From the book: A Documentary History of Indian South Africans edited by Surendra Bhana and Bridglal Pachai

P. S. Aiyar, Leo R. Gopaul and 45 other Indians in Durban sent a 'manifesto' to the Prime Minister in March 1927. The document argued that the settlement reached at Cape Town had not 'touched the root cause of the virus of anti-Asiaticism' in the country nor had it affected the 'burdensome and oppressive legislation' that pound down its victims. Source: Natal Mercury, 24 March 1927.

We, the undersigned representative Indians, take this opportunity to state for public information that the general approval given to the Indian settlement by a small group of men who style themselves the South African Indian Congress, which held their meeting on the 12th and 13th instant at Johannesburg, should not be considered a true reflection of the Indian public feeling for reasons stated below:

  1. The alleged South African Indian Congress is not a representative institution of the varying interests, and since representation on the central body is confined only to members of the Natal Indian Congress, British Indian Association and Cape British Indian Council, the total membership of these constituent bodies put together [does not exceed] a handful of Indians compared with the population. Indeed, it would be injurious to public interests to accept the opinion of a body, composed as it is of such a microscopic number practical purposes in life, as the true voice of the Indian community in South Africa. As the acting president, Mr. Godfrey, confessed in his presidential speech, that this Congress represents only certain trade interests, the mere fact of these trade interests in their avidity for self-preservation having approved of a settlement on the basic principle of repatriation of the bulk of the toiling masses, is a manifest proof that the alleged South African Indian Congress is obviously not a representative organ of the public opinion of the Indian community in general.
  2. The main reasons that prompt us to object to this settlement are that neither the Indian nor Union Governments ascertained the opinion of the Indian community in a manner that would have authenticity behind it, and so on principle the bulk of the educated and permanently settled Indian population object to a settlement imposed on them without their consent and knowledge.
  3. We hold that not only on principle, but also on account of the complexity of this problem, we object to this settlement which Dr. Malan declared is not binding on either parties, and place on record our keen resentment at the autocratic manner in which the fortunes of ours and our children are being disposed of by both the Indian and Union Governments.
  4. Respecting the affirmation by Rev. C. F. Andrews that there has been a change of heart on the part of the Union Government and European citizens, we repudiate the foundation for such a notion, in view of the fact that the settlement has not touched the root cause of the virus of anti-Asiaticism in this country and neither has it touched the burdensome and oppressive Legislation that grinds down its victims.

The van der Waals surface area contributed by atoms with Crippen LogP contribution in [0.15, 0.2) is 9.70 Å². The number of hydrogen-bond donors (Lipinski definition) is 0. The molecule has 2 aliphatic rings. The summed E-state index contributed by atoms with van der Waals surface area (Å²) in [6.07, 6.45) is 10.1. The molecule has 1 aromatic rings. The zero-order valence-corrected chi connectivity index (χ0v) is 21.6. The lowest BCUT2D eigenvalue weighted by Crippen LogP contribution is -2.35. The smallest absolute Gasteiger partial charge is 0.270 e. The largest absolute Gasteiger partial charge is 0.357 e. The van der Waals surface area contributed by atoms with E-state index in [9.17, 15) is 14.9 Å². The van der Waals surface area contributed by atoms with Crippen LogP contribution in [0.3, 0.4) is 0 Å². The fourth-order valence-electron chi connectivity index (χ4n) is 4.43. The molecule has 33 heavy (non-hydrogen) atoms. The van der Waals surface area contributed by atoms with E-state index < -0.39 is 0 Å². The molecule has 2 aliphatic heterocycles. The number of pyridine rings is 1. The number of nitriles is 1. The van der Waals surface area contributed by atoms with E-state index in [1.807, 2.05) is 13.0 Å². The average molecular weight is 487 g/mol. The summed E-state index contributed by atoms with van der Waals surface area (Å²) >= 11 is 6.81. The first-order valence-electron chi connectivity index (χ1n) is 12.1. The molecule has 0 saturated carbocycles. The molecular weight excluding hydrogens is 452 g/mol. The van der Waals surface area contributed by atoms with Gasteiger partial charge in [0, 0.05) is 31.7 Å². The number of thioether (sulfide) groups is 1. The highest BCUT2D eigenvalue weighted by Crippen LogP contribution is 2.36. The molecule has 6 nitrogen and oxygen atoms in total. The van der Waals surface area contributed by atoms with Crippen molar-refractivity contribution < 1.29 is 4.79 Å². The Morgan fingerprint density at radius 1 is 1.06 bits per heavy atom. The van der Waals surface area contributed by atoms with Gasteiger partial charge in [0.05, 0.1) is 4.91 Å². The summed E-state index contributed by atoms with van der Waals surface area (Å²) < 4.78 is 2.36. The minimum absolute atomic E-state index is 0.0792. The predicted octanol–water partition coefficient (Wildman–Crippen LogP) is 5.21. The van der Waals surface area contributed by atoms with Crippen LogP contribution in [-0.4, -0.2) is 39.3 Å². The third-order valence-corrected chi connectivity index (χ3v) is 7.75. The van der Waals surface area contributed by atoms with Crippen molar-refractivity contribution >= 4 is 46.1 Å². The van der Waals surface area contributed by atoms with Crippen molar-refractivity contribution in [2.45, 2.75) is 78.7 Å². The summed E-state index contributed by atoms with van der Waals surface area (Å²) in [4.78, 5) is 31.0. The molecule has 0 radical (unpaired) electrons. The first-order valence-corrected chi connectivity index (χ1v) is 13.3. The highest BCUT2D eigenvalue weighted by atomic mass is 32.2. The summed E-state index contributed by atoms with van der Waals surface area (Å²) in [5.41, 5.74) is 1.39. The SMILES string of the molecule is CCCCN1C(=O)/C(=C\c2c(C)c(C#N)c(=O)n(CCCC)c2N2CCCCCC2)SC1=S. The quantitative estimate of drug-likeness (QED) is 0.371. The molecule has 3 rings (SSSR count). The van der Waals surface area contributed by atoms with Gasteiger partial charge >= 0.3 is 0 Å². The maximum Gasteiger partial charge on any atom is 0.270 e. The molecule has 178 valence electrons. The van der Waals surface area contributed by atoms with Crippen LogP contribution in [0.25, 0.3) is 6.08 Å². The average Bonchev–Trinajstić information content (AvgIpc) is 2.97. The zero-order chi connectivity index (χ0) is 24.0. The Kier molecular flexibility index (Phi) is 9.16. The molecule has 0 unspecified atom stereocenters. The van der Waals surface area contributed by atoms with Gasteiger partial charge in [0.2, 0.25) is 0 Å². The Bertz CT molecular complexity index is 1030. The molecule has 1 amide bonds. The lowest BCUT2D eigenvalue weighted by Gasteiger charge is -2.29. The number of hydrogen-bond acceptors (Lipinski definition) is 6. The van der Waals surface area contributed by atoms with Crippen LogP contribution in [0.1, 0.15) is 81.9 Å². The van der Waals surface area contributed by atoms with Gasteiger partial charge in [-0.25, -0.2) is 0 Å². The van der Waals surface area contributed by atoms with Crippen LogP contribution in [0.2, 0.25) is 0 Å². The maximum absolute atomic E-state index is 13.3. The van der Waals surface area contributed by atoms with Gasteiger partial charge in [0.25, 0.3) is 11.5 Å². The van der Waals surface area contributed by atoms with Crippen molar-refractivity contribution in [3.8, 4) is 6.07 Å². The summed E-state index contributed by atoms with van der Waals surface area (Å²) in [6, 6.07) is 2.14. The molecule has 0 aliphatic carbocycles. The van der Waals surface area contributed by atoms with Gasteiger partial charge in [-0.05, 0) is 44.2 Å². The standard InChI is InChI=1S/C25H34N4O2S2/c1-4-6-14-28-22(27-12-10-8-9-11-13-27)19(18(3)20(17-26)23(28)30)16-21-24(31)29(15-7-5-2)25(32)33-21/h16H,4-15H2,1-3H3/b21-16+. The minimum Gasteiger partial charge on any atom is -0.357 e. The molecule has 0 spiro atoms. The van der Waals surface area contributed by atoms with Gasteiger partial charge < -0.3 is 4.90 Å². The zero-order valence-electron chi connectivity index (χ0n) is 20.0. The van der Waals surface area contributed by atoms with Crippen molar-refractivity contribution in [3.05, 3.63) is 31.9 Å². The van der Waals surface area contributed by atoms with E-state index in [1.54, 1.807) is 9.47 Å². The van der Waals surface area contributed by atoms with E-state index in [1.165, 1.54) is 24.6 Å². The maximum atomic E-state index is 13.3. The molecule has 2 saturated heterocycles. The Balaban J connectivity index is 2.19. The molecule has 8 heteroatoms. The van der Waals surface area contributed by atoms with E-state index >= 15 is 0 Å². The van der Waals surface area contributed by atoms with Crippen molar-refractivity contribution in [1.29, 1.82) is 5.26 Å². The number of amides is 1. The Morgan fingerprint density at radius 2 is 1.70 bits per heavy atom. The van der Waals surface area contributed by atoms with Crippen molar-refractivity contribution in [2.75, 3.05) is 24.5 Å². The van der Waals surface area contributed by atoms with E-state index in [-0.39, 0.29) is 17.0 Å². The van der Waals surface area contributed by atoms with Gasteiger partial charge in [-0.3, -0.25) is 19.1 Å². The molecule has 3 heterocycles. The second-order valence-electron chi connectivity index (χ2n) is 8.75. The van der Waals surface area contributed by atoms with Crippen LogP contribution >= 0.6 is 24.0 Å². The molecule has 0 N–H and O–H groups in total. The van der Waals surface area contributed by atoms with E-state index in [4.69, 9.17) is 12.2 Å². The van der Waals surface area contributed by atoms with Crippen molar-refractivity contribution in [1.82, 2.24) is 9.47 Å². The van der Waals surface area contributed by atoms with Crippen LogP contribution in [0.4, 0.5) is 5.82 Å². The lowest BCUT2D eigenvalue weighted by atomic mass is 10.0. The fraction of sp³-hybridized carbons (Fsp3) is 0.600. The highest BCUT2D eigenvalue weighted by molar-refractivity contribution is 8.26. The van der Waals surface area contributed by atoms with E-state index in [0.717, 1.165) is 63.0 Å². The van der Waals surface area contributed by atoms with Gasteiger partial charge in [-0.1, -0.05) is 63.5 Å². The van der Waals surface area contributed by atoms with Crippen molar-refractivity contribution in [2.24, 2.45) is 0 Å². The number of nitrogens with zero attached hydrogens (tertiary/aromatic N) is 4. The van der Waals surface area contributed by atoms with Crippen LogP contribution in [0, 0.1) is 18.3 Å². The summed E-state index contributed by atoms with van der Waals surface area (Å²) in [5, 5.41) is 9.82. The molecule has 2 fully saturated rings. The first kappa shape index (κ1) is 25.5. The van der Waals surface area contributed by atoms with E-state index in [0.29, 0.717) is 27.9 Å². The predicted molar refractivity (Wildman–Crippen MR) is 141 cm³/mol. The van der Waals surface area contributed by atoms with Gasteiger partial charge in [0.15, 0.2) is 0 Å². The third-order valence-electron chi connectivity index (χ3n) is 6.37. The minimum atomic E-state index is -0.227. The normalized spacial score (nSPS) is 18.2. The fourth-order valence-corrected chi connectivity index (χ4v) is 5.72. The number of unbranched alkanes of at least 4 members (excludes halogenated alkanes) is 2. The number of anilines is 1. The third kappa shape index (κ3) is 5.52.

5. It is a patent fact that the root causes are clashing of economic and racial interests and trade jealousy on the part of both. It is difficult to visualise how repatriation of the bulk of the toiling mass of Indians, who are not trade competitors, would facilitate the solution of this problem under the terms of settlement! But the mere fact of the so-called South African Indian Congress having acquiesced in the settlement, because the solution does not affect the immediate interests of its constituents, should not be construed as acquiesces therein by the Indian community in general, and should a plebiscite be taken, it would be rejected with indignation by the majority of Indians.
  6. We, therefore, on behalf of the enlightened Indian public, and on behalf of the permanently settled Indians in this country, disagree with the settlement, and declare that the alleged South African Indian Congress has no title or claim, to represent that the Indian community in general have accepted the settlement — a settlement which confers no benefit on them.
  7. In conclusion, we venture to submit our considered opinion that the Minister of the Interior should convene a convention of the various Indian interests in the country and endeavour to find a leading solution of the problem in a sincere and friendly spirit. By so doing he would find that the bulk of the enlightened settlers who have made this country their home would heartily co-operate in any endeavour that has for its object the advancement this country on right lines.
  8. But should the European public opinion and the Government, notwithstanding this protest, persist in their policy that affords no opportunity for out expansion and progress, then we are of the opinion that the bulk of the Indians would be forced to continue their agitation against the action of both Indian and Union Governments, whose confirmation of this admittedly one-sided and unjust settlement does not necessarily absolve them from their tremendous responsibility for the well-being and progressive development of the settled Indian population in South Africa.